UPDATE FROM EDITOR: This information was not verified - as the name of operator and the camps was not provided. We felt however his opinion needed to be heard by industry (and responded to) and we hoped this would stimulate debate.
A frequent traveller to Africa, Tom Nolle (from New Jersey in the US), has expressed frustration at what he says is a total lack of support from the tourism industry in the southern African region, particularly South Africa.
“I'm a seasoned Africa traveller (11 trips, almost 50 camps) and I've been trying since last fall to get my next trip (Namibia and South Africa) to work. I've read the information on your site regularly and one thing that strikes me is that most of what you say doesn't connect with my difficulties as a real prospective tourist,” he initially wrote in a letter to Tourism Update.
Nolle added that there were “real problems with South Africa (and Africa in general)” with dealing with COVID.
“Vaccine rates there are probably about a seventh what they are in my home state. Yes, my travel isn't to areas where COVID concentrations are high, but there's no way that my wife and I won't come into contact with unvaccinated people at a higher rate than we do here in the US.”
He continued: “Add to that the recent Zuma-related rioting, and it's hard not to be worried. It's my view that it's the industry's responsibility to help me feel better, but that's not happening. We get no real news on the situation from the camps or our SA travel agent. We are not offered any reassurance that anyone will stand behind us when there are issues.”
He pointed out that every time an accommodation to testing requirements or travel requirements was needed, he was expected to make it.
“The trip we'd scheduled for this year has been moved once, countries have had to be changed to avoid excessive risk, and everything had to be initiated by us. We've finally pushed this year's trip all the way out to 2023, because we have two other trips scheduled there in 2022. That shows our support for Africa. I'd like to see Africa, and African tourism, show some support for us.”
‘The traveller’s problem’
Nolle noted that, from the first, when COVID struck, he found that every time a problem arose it was viewed as the traveller’s problem by the tour operator or agent and he and his wife had to find expensive solutions themselves.
“There was no proactive response by the agency or the camps.” Nolle told Tourism Update that at one point, he and his wife were told that in order to get their bird guide tested, they would lose him for a full day, lose their private vehicle, and have to pay for a replacement or do without.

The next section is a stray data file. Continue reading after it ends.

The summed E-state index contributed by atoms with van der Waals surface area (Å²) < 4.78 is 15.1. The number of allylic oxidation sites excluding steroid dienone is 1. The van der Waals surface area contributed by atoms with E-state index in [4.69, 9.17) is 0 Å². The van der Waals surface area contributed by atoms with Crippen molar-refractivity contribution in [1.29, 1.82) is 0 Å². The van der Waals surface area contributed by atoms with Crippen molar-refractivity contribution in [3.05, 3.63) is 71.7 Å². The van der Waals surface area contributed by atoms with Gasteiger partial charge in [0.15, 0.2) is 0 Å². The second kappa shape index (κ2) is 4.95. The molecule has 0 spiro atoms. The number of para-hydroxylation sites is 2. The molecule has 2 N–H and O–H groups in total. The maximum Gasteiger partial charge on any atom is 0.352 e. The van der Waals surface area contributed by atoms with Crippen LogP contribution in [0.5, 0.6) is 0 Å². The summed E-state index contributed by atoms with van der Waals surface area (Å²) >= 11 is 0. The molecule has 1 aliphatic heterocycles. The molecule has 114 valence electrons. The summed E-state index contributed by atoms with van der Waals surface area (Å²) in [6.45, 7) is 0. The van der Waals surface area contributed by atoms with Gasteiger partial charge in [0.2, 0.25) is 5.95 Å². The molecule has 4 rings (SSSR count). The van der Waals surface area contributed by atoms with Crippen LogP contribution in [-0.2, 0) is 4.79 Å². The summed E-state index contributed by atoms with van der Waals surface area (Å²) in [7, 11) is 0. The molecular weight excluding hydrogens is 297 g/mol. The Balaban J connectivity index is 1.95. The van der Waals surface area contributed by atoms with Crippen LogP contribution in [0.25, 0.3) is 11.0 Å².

“When we found there were no flights available between camps, we had to agree to pay US$6 000 for a charter. When we finally decided that mixing countries on a trip was introducing too many variables, I had to suggest the option of getting all the camps concentrated into one country, and it took special dispensation to make that work,” explained Nolle, adding that this was not the way a travel industry that says they're in trouble should be relating to long-standing and committed friends.
“We have three trips scheduled and the average cost of them is probably $75 000 or more (per person). Travel insurance in COVID times doesn't pay for anything other than your getting COVID or there being no transportation or facility to visit, so I'm on the hook for a LOT of money.”
He said on the trip he had scheduled for September-October this year – which they had pushed into 2023 – the unrest in SA had escalated and his final deposit of US$40 000 to the airline (Delta Air Lines) was due.
“If I paid it, I'd have US$145 000 on the line. Could the agency and camps have reached out and tried to give me assurances that all that money wouldn't be at risk? They didn't.”
‘Eat my losses’
Nolle added: “When I see articles about how the UK should be taking SA off their red list, I have to ask why the tourist industry doesn't address the problems that are within their power to resolve, that they in fact are likely the only ones who could resolve these.”
He told Tourism Update that, after taking 11 trips and with another three booked and at least partially paid for, they were not going to be traveling to Africa after the 2023 rescheduling of this September's trip.
“I can't put that kind of money at risk. I'm 79, my wife has some orthopaedic and asthma issues, and I don't feel that we can protect our interests while travelling there. In fact, if we still have issues in 2022 (we have two trips scheduled then), I'm going to cancel and eat any losses.”
He concluded: “Nobody has suggested that they would waive the usual 30% deposit loss, and in fact they told us that camps might charge more than the 30% to cancel.”
Nolle did not want to name the operator he dealt with for fear of retaliation.